Changes in the Yamaha MT-07
Aside from a naming change (making it the FZ-07 world-wide) and different color variants being released, the Yamaha MT-07 remained very consistent between 2015 and 2020.
Yamaha revised the Yamaha MT-07 in 2021 with these improvements:
- Larger front brakes (298 mm discs, up from 282 mm) — same brake pads
- LED projector lights and turn signals
- An updated LCD instrument cluster
- Michelin PR5 tyres
- Winglets (…just kidding)
Yamaha also brought the style of the 2021+ Yamaha MT-07 more in line with the latest MT-09, giving it the “projector headlight” look.
Specs of the Yamaha MT-07 / FZ-07
Since inception in 2015, the MT-07 / FZ-07 has had largely the same specs, with just a few details changing over time.
|Engine type||689cc parallel twin, 270-degree offset||655 cc in Australia/NZ for LAMS version (which is most popular)|
|Peak power||54 kW (72 bhp) @ 8750 rpm||Spec has varied over time with emissions changes|
|Peak torque||67 Nm / 50 lb-ft @ 6500 rpm|
|Fuel requirement||“Regular” (86 (R+M)/2) / RON 90, max 10% ethanol|
|Ride aids||ABS only||No IMU, QS, cruise, assist/slip clutch|
|Front suspension||Conventional telescopic fork, non-adjustable|
|Rear suspension||Single shock, preload adjustable|
|Front brake||2021: 2 x 298mm discs, 4-piston calipers|
Pre-2021: 282 mm
|Display||Monochromatic LCD||2015-2020 was also monochromatic, but it was updated in 2021|
|Curb weight||184 kg / 406 lb|
|Variants with engine||XSR700 (Heritage)|
Tenere 700 (Adventure)
Tracer 7 (Sport Touring)
|It’s a good engine 🙂|
Yamaha MT-07 / FZ-07 Service Intervals
Overall, minor service intervals between oil changes for the Yamaha MT-07 / FZ-07 are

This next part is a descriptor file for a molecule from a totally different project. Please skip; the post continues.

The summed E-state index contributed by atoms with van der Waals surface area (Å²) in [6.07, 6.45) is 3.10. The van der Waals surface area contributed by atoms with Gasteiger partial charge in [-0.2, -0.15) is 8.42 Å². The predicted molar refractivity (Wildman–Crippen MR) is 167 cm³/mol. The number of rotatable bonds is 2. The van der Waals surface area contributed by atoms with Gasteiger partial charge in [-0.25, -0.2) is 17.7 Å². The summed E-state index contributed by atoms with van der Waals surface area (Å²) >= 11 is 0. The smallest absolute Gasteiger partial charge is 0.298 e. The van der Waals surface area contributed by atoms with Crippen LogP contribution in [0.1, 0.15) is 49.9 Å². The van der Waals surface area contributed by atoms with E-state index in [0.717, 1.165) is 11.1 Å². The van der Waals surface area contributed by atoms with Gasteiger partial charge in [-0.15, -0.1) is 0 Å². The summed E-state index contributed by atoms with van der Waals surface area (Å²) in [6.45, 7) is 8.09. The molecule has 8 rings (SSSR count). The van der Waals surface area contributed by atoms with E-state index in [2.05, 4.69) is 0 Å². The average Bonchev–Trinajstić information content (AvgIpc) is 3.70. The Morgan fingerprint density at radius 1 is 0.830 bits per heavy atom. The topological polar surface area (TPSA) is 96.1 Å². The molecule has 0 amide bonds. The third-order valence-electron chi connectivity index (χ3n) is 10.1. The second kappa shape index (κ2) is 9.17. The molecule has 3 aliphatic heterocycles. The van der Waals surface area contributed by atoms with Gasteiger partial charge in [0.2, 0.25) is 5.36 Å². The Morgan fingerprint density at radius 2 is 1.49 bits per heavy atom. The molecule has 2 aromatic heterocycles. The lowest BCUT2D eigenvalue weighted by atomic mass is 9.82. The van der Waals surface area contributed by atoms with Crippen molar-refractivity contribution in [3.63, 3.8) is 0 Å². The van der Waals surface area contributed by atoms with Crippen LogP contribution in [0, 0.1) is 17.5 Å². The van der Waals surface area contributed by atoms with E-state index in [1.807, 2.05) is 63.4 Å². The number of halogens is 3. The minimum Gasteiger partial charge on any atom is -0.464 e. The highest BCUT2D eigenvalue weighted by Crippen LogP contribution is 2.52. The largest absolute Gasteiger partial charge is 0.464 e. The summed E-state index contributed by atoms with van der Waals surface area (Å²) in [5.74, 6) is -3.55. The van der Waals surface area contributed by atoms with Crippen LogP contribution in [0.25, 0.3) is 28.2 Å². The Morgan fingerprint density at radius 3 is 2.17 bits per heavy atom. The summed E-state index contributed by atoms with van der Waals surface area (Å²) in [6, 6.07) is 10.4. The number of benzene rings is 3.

- US: Every 4000 miles / 6000 km or 6 months
- Europe / Australia / Asia Pacific: Every 10000 km / 6000 miles or 12 months
Yamaha typically has these different service intervals for different regions. You can see more about this phenomenon here.
At every service, change the oil, and either check or replace the spark plugs, and do a host of checks (see below for the regular service checklist).
The major service (valve clearance inspection) is every 26600 miles / 42000 km (US) or 40000 km / 24000 mi (Europe). The first of these is most significant.
Note on the valve service for the Yamaha CP2 engine: The CP2 motor has twin overhead camshafts and a timing chain. Checking the valve clearances is a little tricky due to clearance, but adjusting them is trickier as you have to remove the camshafts, secure the timing chain, remove and replace the buckets (possibly replacing shims), then re-install the cam shafts and the timing chain with the correct timing.
See this guide on fz07.org for a very good guide to checking and adjusting the FZ-07 / MT-07’s valve clearances.
Yamaha MT-07 Maintenance / Service Notes
The below notes came from our sister site maintenanceschedule.com.
Below are the required consumables for the Yamaha MT-07.
|Part||Yamaha MT-07 spec|
|Oil||Yamalube 10W-40 or Yamalube 10W-50. The manual suggests Yamalube and it’s affordable on Amazon with a solid 5-star rating.|
Oil drain plug torque: 43 Nm / 32 lb-bt (use a torque wrench if needed)
|Oil filter||Needs to be changed every time you change the oil. Either get a stock one (part 5GH-13440-50-00, used for many Yamaha products) or the Hiflofiltro HF204RC. Torque for the oil filter is 17 Nm/13 lb-ft.|
|Chain maintenance||Use either Motul chain paste (very well-liked), or a complete Motul chain care kit which includes a brush etc.|
|Engine coolant||Yamaha recommends Yamacool, but use any coolant that’s a 50/50 ethylene glycol pre-mix. You can either use pre-mix or concentrate (for which you’d need demineralised water).|
|Cable lubricants||Keep your cables lubricated! Protect all cable life is a good generic lubricant.|
|Spark Plugs||NGK LMAR9E-J. This is what the manual and mechanics suggest. Make sure it’s gapped correctly to 0.6-0.7mm (get a gapping tool) and torqued to 18 Nm/13 lb-ft (new) or 13Nm/10 lb-ft (after checking).|
|Air filter||Yamaha part number for the OEM air filter is 1WS-14450-00-00. You can also get the K&N equivalent, YA-6814.|
|Brake pads||People regularly replace OEM units with EBC double hardened brake pads for extra life and better brake feel (and less fade). You need two sets for the front (FA252HH) and rear (FA174HH).|
|Grease||Use a good lithium soap-based grease and silicone grease for external pivot points.|
Yamaha MT-07 / FZ-07 Maintenance Schedule
Below is the maintenance schedule for the Yamaha MT-07, previously known as the Yamaha FZ-07.